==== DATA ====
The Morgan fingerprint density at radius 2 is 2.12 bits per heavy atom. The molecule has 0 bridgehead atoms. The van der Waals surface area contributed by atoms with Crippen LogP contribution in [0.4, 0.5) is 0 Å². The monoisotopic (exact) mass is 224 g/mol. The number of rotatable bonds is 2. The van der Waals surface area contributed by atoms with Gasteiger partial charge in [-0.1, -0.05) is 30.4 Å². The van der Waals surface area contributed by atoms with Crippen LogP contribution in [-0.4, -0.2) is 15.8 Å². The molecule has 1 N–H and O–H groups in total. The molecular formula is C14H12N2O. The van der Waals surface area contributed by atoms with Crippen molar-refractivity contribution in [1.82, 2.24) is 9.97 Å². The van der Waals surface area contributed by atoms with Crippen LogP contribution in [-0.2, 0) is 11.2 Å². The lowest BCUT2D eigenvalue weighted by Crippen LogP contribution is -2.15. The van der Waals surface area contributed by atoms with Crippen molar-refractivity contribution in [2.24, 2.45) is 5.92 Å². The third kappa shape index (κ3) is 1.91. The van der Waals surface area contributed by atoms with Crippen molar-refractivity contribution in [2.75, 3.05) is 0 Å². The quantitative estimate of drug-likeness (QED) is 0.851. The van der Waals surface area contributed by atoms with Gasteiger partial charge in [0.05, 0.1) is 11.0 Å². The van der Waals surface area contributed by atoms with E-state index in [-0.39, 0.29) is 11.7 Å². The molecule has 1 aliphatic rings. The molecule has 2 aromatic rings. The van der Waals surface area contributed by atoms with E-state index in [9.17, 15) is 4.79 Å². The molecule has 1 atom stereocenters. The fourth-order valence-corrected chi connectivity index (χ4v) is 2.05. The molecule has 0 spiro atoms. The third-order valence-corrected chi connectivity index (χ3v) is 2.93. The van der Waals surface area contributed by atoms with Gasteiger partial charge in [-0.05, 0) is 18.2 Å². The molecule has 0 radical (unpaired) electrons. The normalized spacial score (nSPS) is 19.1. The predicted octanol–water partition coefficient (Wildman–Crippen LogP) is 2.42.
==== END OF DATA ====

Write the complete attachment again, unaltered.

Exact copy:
The Morgan fingerprint density at radius 2 is 2.12 bits per heavy atom. The molecule has 0 bridgehead atoms. The van der Waals surface area contributed by atoms with Crippen LogP contribution in [0.4, 0.5) is 0 Å². The monoisotopic (exact) mass is 224 g/mol. The number of rotatable bonds is 2. The van der Waals surface area contributed by atoms with Gasteiger partial charge in [-0.1, -0.05) is 30.4 Å². The van der Waals surface area contributed by atoms with Crippen LogP contribution in [-0.4, -0.2) is 15.8 Å². The molecule has 1 N–H and O–H groups in total. The molecular formula is C14H12N2O. The van der Waals surface area contributed by atoms with Crippen molar-refractivity contribution in [1.82, 2.24) is 9.97 Å². The van der Waals surface area contributed by atoms with Crippen LogP contribution in [-0.2, 0) is 11.2 Å². The lowest BCUT2D eigenvalue weighted by Crippen LogP contribution is -2.15. The van der Waals surface area contributed by atoms with Crippen molar-refractivity contribution in [2.24, 2.45) is 5.92 Å². The third kappa shape index (κ3) is 1.91. The van der Waals surface area contributed by atoms with Crippen molar-refractivity contribution in [2.75, 3.05) is 0 Å². The quantitative estimate of drug-likeness (QED) is 0.851. The van der Waals surface area contributed by atoms with Gasteiger partial charge in [0.05, 0.1) is 11.0 Å². The van der Waals surface area contributed by atoms with E-state index in [-0.39, 0.29) is 11.7 Å². The molecule has 1 aliphatic rings. The molecule has 2 aromatic rings. The van der Waals surface area contributed by atoms with E-state index in [9.17, 15) is 4.79 Å². The molecule has 1 atom stereocenters. The fourth-order valence-corrected chi connectivity index (χ4v) is 2.05. The molecule has 0 spiro atoms. The third-order valence-corrected chi connectivity index (χ3v) is 2.93. The van der Waals surface area contributed by atoms with Gasteiger partial charge in [-0.05, 0) is 18.2 Å². The molecule has 0 radical (unpaired) electrons. The normalized spacial score (nSPS) is 19.1. The predicted octanol–water partition coefficient (Wildman–Crippen LogP) is 2.42.